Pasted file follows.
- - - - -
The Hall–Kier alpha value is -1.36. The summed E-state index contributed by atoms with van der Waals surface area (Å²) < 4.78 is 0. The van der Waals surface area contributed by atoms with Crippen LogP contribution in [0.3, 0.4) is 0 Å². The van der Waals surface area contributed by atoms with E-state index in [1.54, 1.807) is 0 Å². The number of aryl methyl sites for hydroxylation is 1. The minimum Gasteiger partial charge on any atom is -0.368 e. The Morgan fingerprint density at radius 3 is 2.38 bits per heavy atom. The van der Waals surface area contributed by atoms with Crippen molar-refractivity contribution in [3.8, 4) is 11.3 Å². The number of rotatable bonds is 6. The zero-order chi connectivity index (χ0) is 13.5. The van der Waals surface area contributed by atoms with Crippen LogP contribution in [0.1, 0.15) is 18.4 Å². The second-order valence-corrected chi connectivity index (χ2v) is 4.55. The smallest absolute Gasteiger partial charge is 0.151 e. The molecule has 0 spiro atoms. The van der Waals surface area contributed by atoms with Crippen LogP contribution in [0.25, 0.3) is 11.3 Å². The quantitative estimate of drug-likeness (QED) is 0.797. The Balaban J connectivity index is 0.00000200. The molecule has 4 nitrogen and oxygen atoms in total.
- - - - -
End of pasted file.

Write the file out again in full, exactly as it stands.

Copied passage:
The Hall–Kier alpha value is -1.36. The summed E-state index contributed by atoms with van der Waals surface area (Å²) < 4.78 is 0. The van der Waals surface area contributed by atoms with Crippen LogP contribution in [0.3, 0.4) is 0 Å². The van der Waals surface area contributed by atoms with E-state index in [1.54, 1.807) is 0 Å². The number of aryl methyl sites for hydroxylation is 1. The minimum Gasteiger partial charge on any atom is -0.368 e. The Morgan fingerprint density at radius 3 is 2.38 bits per heavy atom. The van der Waals surface area contributed by atoms with Crippen molar-refractivity contribution in [3.8, 4) is 11.3 Å². The number of rotatable bonds is 6. The zero-order chi connectivity index (χ0) is 13.5. The van der Waals surface area contributed by atoms with Crippen LogP contribution in [0.1, 0.15) is 18.4 Å². The second-order valence-corrected chi connectivity index (χ2v) is 4.55. The smallest absolute Gasteiger partial charge is 0.151 e. The molecule has 0 spiro atoms. The van der Waals surface area contributed by atoms with Crippen LogP contribution in [0.25, 0.3) is 11.3 Å². The quantitative estimate of drug-likeness (QED) is 0.797. The Balaban J connectivity index is 0.00000200. The molecule has 4 nitrogen and oxygen atoms in total.